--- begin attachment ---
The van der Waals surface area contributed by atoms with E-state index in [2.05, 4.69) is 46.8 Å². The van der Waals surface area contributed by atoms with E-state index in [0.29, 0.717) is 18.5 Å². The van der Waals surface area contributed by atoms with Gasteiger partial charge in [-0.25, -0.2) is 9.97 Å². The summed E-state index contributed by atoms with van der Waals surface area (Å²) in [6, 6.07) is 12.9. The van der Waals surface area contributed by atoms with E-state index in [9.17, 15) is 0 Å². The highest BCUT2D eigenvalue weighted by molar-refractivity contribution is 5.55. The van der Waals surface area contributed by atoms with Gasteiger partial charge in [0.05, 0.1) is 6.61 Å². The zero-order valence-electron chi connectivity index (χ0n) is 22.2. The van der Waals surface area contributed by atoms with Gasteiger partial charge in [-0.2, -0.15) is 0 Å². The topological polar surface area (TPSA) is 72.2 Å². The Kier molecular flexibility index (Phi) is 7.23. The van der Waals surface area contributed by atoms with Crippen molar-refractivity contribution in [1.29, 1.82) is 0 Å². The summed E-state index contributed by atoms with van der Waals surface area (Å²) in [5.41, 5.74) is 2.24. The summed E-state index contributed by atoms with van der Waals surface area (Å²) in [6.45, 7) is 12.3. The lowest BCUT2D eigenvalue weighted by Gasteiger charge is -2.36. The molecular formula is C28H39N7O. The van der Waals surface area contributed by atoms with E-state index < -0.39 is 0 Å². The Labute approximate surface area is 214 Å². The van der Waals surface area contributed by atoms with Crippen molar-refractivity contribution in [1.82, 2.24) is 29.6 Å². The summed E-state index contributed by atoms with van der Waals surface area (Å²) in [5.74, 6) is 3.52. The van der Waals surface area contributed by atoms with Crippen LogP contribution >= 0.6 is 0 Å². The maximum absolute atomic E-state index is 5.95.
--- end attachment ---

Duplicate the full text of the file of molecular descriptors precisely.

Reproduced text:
The van der Waals surface area contributed by atoms with E-state index in [2.05, 4.69) is 46.8 Å². The van der Waals surface area contributed by atoms with E-state index in [0.29, 0.717) is 18.5 Å². The van der Waals surface area contributed by atoms with Gasteiger partial charge in [-0.25, -0.2) is 9.97 Å². The summed E-state index contributed by atoms with van der Waals surface area (Å²) in [6, 6.07) is 12.9. The van der Waals surface area contributed by atoms with E-state index in [9.17, 15) is 0 Å². The highest BCUT2D eigenvalue weighted by molar-refractivity contribution is 5.55. The van der Waals surface area contributed by atoms with Gasteiger partial charge in [0.05, 0.1) is 6.61 Å². The zero-order valence-electron chi connectivity index (χ0n) is 22.2. The van der Waals surface area contributed by atoms with Gasteiger partial charge in [-0.2, -0.15) is 0 Å². The topological polar surface area (TPSA) is 72.2 Å². The Kier molecular flexibility index (Phi) is 7.23. The van der Waals surface area contributed by atoms with Crippen molar-refractivity contribution in [1.29, 1.82) is 0 Å². The summed E-state index contributed by atoms with van der Waals surface area (Å²) in [5.41, 5.74) is 2.24. The summed E-state index contributed by atoms with van der Waals surface area (Å²) in [6.45, 7) is 12.3. The lowest BCUT2D eigenvalue weighted by Gasteiger charge is -2.36. The molecular formula is C28H39N7O. The van der Waals surface area contributed by atoms with E-state index < -0.39 is 0 Å². The Labute approximate surface area is 214 Å². The van der Waals surface area contributed by atoms with Crippen molar-refractivity contribution in [1.82, 2.24) is 29.6 Å². The summed E-state index contributed by atoms with van der Waals surface area (Å²) in [5.74, 6) is 3.52. The van der Waals surface area contributed by atoms with Crippen LogP contribution >= 0.6 is 0 Å². The maximum absolute atomic E-state index is 5.95.